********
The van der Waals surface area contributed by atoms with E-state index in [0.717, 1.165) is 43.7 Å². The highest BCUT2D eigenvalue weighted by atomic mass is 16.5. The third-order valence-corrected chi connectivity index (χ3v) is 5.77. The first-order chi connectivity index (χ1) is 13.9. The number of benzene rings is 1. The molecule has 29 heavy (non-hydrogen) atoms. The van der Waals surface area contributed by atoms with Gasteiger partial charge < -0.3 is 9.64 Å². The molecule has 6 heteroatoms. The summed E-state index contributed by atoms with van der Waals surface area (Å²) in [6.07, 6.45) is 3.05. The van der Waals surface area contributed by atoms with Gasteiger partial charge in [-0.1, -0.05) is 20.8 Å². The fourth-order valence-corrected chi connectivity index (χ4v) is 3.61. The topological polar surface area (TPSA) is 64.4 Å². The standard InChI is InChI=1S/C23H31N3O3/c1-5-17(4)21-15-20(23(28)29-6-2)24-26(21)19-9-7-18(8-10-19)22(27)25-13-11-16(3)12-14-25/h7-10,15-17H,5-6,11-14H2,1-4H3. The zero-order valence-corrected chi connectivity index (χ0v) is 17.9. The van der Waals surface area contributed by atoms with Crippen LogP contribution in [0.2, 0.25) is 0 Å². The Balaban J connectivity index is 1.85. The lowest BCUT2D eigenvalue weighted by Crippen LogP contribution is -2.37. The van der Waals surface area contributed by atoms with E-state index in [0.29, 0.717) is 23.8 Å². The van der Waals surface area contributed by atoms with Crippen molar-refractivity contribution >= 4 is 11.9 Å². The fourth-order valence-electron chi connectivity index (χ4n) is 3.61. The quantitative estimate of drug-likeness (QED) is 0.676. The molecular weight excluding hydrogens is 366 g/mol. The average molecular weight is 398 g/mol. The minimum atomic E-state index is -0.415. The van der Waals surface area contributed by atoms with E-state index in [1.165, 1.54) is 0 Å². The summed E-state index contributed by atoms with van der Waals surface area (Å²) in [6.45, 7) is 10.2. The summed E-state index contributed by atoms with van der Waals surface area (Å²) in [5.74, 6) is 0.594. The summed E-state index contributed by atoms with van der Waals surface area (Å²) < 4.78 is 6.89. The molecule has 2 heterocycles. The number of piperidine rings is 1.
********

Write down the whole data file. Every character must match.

The van der Waals surface area contributed by atoms with E-state index in [0.717, 1.165) is 43.7 Å². The highest BCUT2D eigenvalue weighted by atomic mass is 16.5. The third-order valence-corrected chi connectivity index (χ3v) is 5.77. The first-order chi connectivity index (χ1) is 13.9. The number of benzene rings is 1. The molecule has 29 heavy (non-hydrogen) atoms. The van der Waals surface area contributed by atoms with Gasteiger partial charge < -0.3 is 9.64 Å². The molecule has 6 heteroatoms. The summed E-state index contributed by atoms with van der Waals surface area (Å²) in [6.07, 6.45) is 3.05. The van der Waals surface area contributed by atoms with Gasteiger partial charge in [-0.1, -0.05) is 20.8 Å². The fourth-order valence-corrected chi connectivity index (χ4v) is 3.61. The topological polar surface area (TPSA) is 64.4 Å². The standard InChI is InChI=1S/C23H31N3O3/c1-5-17(4)21-15-20(23(28)29-6-2)24-26(21)19-9-7-18(8-10-19)22(27)25-13-11-16(3)12-14-25/h7-10,15-17H,5-6,11-14H2,1-4H3. The zero-order valence-corrected chi connectivity index (χ0v) is 17.9. The van der Waals surface area contributed by atoms with Crippen LogP contribution in [0.2, 0.25) is 0 Å². The Balaban J connectivity index is 1.85. The lowest BCUT2D eigenvalue weighted by Crippen LogP contribution is -2.37. The van der Waals surface area contributed by atoms with E-state index in [0.29, 0.717) is 23.8 Å². The van der Waals surface area contributed by atoms with Crippen molar-refractivity contribution >= 4 is 11.9 Å². The fourth-order valence-electron chi connectivity index (χ4n) is 3.61. The quantitative estimate of drug-likeness (QED) is 0.676. The molecular weight excluding hydrogens is 366 g/mol. The average molecular weight is 398 g/mol. The minimum atomic E-state index is -0.415. The van der Waals surface area contributed by atoms with E-state index in [1.165, 1.54) is 0 Å². The summed E-state index contributed by atoms with van der Waals surface area (Å²) in [6.45, 7) is 10.2. The summed E-state index contributed by atoms with van der Waals surface area (Å²) in [5.74, 6) is 0.594. The summed E-state index contributed by atoms with van der Waals surface area (Å²) < 4.78 is 6.89. The molecule has 2 heterocycles. The number of piperidine rings is 1.